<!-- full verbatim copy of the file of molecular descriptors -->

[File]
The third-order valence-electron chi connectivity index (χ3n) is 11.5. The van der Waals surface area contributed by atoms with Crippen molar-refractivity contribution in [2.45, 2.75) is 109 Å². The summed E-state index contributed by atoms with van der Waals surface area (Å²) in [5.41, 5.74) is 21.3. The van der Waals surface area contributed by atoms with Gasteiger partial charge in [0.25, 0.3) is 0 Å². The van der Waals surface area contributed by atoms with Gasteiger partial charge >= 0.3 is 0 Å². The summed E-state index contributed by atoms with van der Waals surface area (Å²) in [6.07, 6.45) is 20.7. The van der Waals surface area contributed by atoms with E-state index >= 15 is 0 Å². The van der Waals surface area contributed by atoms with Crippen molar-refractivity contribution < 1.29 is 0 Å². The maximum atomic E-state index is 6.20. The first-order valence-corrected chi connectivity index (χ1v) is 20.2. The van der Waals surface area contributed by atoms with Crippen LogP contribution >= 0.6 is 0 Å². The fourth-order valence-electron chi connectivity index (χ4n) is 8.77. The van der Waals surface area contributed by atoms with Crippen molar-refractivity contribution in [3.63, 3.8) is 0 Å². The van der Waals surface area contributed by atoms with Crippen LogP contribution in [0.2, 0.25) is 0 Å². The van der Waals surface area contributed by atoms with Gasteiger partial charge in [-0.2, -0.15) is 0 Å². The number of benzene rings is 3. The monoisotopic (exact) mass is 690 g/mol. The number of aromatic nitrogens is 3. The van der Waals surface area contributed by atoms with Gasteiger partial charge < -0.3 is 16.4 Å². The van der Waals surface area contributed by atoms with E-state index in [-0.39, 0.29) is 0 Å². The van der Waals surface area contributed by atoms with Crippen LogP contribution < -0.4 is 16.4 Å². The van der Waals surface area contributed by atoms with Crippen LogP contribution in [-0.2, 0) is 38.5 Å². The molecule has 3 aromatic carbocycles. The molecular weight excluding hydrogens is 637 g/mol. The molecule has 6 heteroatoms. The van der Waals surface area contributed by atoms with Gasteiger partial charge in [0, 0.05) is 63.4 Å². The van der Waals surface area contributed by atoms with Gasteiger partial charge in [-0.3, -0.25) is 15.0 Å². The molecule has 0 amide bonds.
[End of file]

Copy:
The third-order valence-electron chi connectivity index (χ3n) is 11.5. The van der Waals surface area contributed by atoms with Crippen molar-refractivity contribution in [2.45, 2.75) is 109 Å². The summed E-state index contributed by atoms with van der Waals surface area (Å²) in [5.41, 5.74) is 21.3. The van der Waals surface area contributed by atoms with Gasteiger partial charge in [0.25, 0.3) is 0 Å². The van der Waals surface area contributed by atoms with Gasteiger partial charge >= 0.3 is 0 Å². The summed E-state index contributed by atoms with van der Waals surface area (Å²) in [6.07, 6.45) is 20.7. The van der Waals surface area contributed by atoms with E-state index >= 15 is 0 Å². The van der Waals surface area contributed by atoms with Crippen molar-refractivity contribution < 1.29 is 0 Å². The maximum atomic E-state index is 6.20. The first-order valence-corrected chi connectivity index (χ1v) is 20.2. The van der Waals surface area contributed by atoms with Crippen LogP contribution >= 0.6 is 0 Å². The fourth-order valence-electron chi connectivity index (χ4n) is 8.77. The van der Waals surface area contributed by atoms with Crippen molar-refractivity contribution in [3.63, 3.8) is 0 Å². The van der Waals surface area contributed by atoms with Crippen LogP contribution in [0.2, 0.25) is 0 Å². The van der Waals surface area contributed by atoms with Gasteiger partial charge in [-0.2, -0.15) is 0 Å². The number of benzene rings is 3. The monoisotopic (exact) mass is 690 g/mol. The number of aromatic nitrogens is 3. The van der Waals surface area contributed by atoms with Gasteiger partial charge < -0.3 is 16.4 Å². The van der Waals surface area contributed by atoms with E-state index in [-0.39, 0.29) is 0 Å². The van der Waals surface area contributed by atoms with Crippen LogP contribution < -0.4 is 16.4 Å². The van der Waals surface area contributed by atoms with Crippen LogP contribution in [-0.2, 0) is 38.5 Å². The molecule has 3 aromatic carbocycles. The molecular weight excluding hydrogens is 637 g/mol. The molecule has 6 heteroatoms. The van der Waals surface area contributed by atoms with Gasteiger partial charge in [0, 0.05) is 63.4 Å². The van der Waals surface area contributed by atoms with Gasteiger partial charge in [-0.3, -0.25) is 15.0 Å². The molecule has 0 amide bonds.